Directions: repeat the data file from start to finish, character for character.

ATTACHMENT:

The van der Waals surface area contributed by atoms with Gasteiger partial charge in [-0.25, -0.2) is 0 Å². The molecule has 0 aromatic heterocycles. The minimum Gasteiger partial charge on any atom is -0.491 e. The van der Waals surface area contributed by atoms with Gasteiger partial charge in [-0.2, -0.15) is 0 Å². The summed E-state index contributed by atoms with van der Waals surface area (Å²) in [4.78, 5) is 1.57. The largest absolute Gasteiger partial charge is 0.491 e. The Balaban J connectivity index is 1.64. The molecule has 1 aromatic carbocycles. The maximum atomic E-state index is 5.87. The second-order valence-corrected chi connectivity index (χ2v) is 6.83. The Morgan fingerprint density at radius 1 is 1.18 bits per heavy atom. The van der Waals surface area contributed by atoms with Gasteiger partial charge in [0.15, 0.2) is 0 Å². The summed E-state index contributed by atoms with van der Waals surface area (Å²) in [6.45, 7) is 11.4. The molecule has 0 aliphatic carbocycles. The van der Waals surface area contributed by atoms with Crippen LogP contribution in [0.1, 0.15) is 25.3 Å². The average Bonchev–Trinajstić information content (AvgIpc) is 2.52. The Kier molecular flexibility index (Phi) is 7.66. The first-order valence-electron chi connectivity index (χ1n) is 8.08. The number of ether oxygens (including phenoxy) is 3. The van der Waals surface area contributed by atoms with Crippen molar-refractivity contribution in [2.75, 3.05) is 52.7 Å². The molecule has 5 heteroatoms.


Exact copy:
The van der Waals surface area contributed by atoms with Gasteiger partial charge in [-0.25, -0.2) is 0 Å². The molecule has 0 aromatic heterocycles. The minimum Gasteiger partial charge on any atom is -0.491 e. The van der Waals surface area contributed by atoms with Gasteiger partial charge in [-0.2, -0.15) is 0 Å². The summed E-state index contributed by atoms with van der Waals surface area (Å²) in [4.78, 5) is 1.57. The largest absolute Gasteiger partial charge is 0.491 e. The Balaban J connectivity index is 1.64. The molecule has 1 aromatic carbocycles. The maximum atomic E-state index is 5.87. The second-order valence-corrected chi connectivity index (χ2v) is 6.83. The Morgan fingerprint density at radius 1 is 1.18 bits per heavy atom. The van der Waals surface area contributed by atoms with Gasteiger partial charge in [0.15, 0.2) is 0 Å². The summed E-state index contributed by atoms with van der Waals surface area (Å²) in [6.45, 7) is 11.4. The molecule has 0 aliphatic carbocycles. The van der Waals surface area contributed by atoms with Crippen LogP contribution in [0.1, 0.15) is 25.3 Å². The average Bonchev–Trinajstić information content (AvgIpc) is 2.52. The Kier molecular flexibility index (Phi) is 7.66. The first-order valence-electron chi connectivity index (χ1n) is 8.08. The number of ether oxygens (including phenoxy) is 3. The van der Waals surface area contributed by atoms with Crippen molar-refractivity contribution in [2.75, 3.05) is 52.7 Å². The molecule has 5 heteroatoms.